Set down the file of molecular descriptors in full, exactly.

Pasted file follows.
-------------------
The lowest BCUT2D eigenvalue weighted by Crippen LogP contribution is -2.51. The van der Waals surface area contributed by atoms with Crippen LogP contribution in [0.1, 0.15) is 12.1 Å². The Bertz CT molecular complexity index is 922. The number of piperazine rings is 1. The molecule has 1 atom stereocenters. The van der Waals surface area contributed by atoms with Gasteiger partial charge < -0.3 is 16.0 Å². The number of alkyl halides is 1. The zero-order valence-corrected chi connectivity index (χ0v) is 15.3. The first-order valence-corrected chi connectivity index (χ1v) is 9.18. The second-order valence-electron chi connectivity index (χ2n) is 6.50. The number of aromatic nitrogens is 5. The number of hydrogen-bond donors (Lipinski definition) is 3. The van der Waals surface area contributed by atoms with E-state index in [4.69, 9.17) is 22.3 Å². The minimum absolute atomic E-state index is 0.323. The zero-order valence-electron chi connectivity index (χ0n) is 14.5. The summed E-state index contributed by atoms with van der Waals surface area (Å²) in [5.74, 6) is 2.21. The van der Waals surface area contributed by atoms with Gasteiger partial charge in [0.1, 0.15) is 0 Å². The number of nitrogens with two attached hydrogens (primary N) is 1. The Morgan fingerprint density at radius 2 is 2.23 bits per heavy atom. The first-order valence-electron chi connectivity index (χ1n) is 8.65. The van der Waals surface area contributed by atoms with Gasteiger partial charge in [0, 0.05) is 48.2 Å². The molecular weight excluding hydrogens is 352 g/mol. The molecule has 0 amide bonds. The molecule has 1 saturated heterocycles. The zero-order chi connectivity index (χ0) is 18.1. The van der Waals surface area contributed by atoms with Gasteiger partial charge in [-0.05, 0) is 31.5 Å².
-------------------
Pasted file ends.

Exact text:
The lowest BCUT2D eigenvalue weighted by Crippen LogP contribution is -2.51. The van der Waals surface area contributed by atoms with Crippen LogP contribution in [0.1, 0.15) is 12.1 Å². The Bertz CT molecular complexity index is 922. The number of piperazine rings is 1. The molecule has 1 atom stereocenters. The van der Waals surface area contributed by atoms with Gasteiger partial charge < -0.3 is 16.0 Å². The number of alkyl halides is 1. The zero-order valence-corrected chi connectivity index (χ0v) is 15.3. The first-order valence-corrected chi connectivity index (χ1v) is 9.18. The second-order valence-electron chi connectivity index (χ2n) is 6.50. The number of aromatic nitrogens is 5. The number of hydrogen-bond donors (Lipinski definition) is 3. The van der Waals surface area contributed by atoms with E-state index in [4.69, 9.17) is 22.3 Å². The minimum absolute atomic E-state index is 0.323. The zero-order valence-electron chi connectivity index (χ0n) is 14.5. The summed E-state index contributed by atoms with van der Waals surface area (Å²) in [5.74, 6) is 2.21. The van der Waals surface area contributed by atoms with Gasteiger partial charge in [0.1, 0.15) is 0 Å². The number of nitrogens with two attached hydrogens (primary N) is 1. The Morgan fingerprint density at radius 2 is 2.23 bits per heavy atom. The first-order valence-electron chi connectivity index (χ1n) is 8.65. The van der Waals surface area contributed by atoms with Gasteiger partial charge in [0, 0.05) is 48.2 Å². The molecular weight excluding hydrogens is 352 g/mol. The molecule has 0 amide bonds. The molecule has 1 saturated heterocycles. The zero-order chi connectivity index (χ0) is 18.1. The van der Waals surface area contributed by atoms with Gasteiger partial charge in [-0.05, 0) is 31.5 Å².